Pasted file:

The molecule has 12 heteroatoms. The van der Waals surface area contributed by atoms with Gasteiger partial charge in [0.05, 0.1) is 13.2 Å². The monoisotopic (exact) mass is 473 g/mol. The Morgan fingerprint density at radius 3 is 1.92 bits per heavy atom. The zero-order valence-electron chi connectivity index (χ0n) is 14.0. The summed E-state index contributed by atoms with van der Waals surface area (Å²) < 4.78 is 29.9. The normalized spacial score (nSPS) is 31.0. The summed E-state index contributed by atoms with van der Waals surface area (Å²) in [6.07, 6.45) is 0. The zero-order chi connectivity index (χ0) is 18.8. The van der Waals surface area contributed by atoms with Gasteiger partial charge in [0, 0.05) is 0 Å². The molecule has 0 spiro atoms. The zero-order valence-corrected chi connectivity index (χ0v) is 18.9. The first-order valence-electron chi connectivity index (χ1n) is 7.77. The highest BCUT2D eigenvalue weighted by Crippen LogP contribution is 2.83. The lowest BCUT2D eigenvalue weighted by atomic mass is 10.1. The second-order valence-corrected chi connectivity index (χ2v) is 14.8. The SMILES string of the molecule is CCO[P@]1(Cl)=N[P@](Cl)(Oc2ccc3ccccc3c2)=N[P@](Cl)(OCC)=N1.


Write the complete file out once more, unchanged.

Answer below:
The molecule has 12 heteroatoms. The van der Waals surface area contributed by atoms with Gasteiger partial charge in [0.05, 0.1) is 13.2 Å². The monoisotopic (exact) mass is 473 g/mol. The Morgan fingerprint density at radius 3 is 1.92 bits per heavy atom. The zero-order valence-electron chi connectivity index (χ0n) is 14.0. The summed E-state index contributed by atoms with van der Waals surface area (Å²) < 4.78 is 29.9. The normalized spacial score (nSPS) is 31.0. The summed E-state index contributed by atoms with van der Waals surface area (Å²) in [6.07, 6.45) is 0. The zero-order chi connectivity index (χ0) is 18.8. The van der Waals surface area contributed by atoms with Gasteiger partial charge in [0, 0.05) is 0 Å². The molecule has 0 spiro atoms. The zero-order valence-corrected chi connectivity index (χ0v) is 18.9. The first-order valence-electron chi connectivity index (χ1n) is 7.77. The highest BCUT2D eigenvalue weighted by Crippen LogP contribution is 2.83. The lowest BCUT2D eigenvalue weighted by atomic mass is 10.1. The second-order valence-corrected chi connectivity index (χ2v) is 14.8. The SMILES string of the molecule is CCO[P@]1(Cl)=N[P@](Cl)(Oc2ccc3ccccc3c2)=N[P@](Cl)(OCC)=N1.